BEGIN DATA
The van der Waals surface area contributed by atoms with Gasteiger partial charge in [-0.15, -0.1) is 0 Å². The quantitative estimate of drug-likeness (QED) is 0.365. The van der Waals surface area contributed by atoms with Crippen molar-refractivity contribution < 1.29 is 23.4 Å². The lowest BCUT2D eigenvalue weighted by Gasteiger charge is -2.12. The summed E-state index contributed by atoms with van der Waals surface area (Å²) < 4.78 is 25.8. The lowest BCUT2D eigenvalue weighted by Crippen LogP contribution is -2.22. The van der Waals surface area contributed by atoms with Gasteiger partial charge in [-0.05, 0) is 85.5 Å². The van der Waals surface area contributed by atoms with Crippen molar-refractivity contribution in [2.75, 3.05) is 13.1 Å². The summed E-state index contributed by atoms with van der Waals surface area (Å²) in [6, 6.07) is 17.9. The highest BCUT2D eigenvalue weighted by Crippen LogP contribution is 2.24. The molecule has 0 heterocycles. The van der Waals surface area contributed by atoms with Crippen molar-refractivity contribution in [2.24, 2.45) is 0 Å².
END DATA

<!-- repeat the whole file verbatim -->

The van der Waals surface area contributed by atoms with Gasteiger partial charge in [-0.15, -0.1) is 0 Å². The quantitative estimate of drug-likeness (QED) is 0.365. The van der Waals surface area contributed by atoms with Crippen molar-refractivity contribution < 1.29 is 23.4 Å². The lowest BCUT2D eigenvalue weighted by Gasteiger charge is -2.12. The summed E-state index contributed by atoms with van der Waals surface area (Å²) < 4.78 is 25.8. The lowest BCUT2D eigenvalue weighted by Crippen LogP contribution is -2.22. The van der Waals surface area contributed by atoms with Gasteiger partial charge in [-0.05, 0) is 85.5 Å². The van der Waals surface area contributed by atoms with Crippen molar-refractivity contribution in [2.75, 3.05) is 13.1 Å². The summed E-state index contributed by atoms with van der Waals surface area (Å²) in [6, 6.07) is 17.9. The highest BCUT2D eigenvalue weighted by Crippen LogP contribution is 2.24. The molecule has 0 heterocycles. The van der Waals surface area contributed by atoms with Crippen molar-refractivity contribution in [2.24, 2.45) is 0 Å².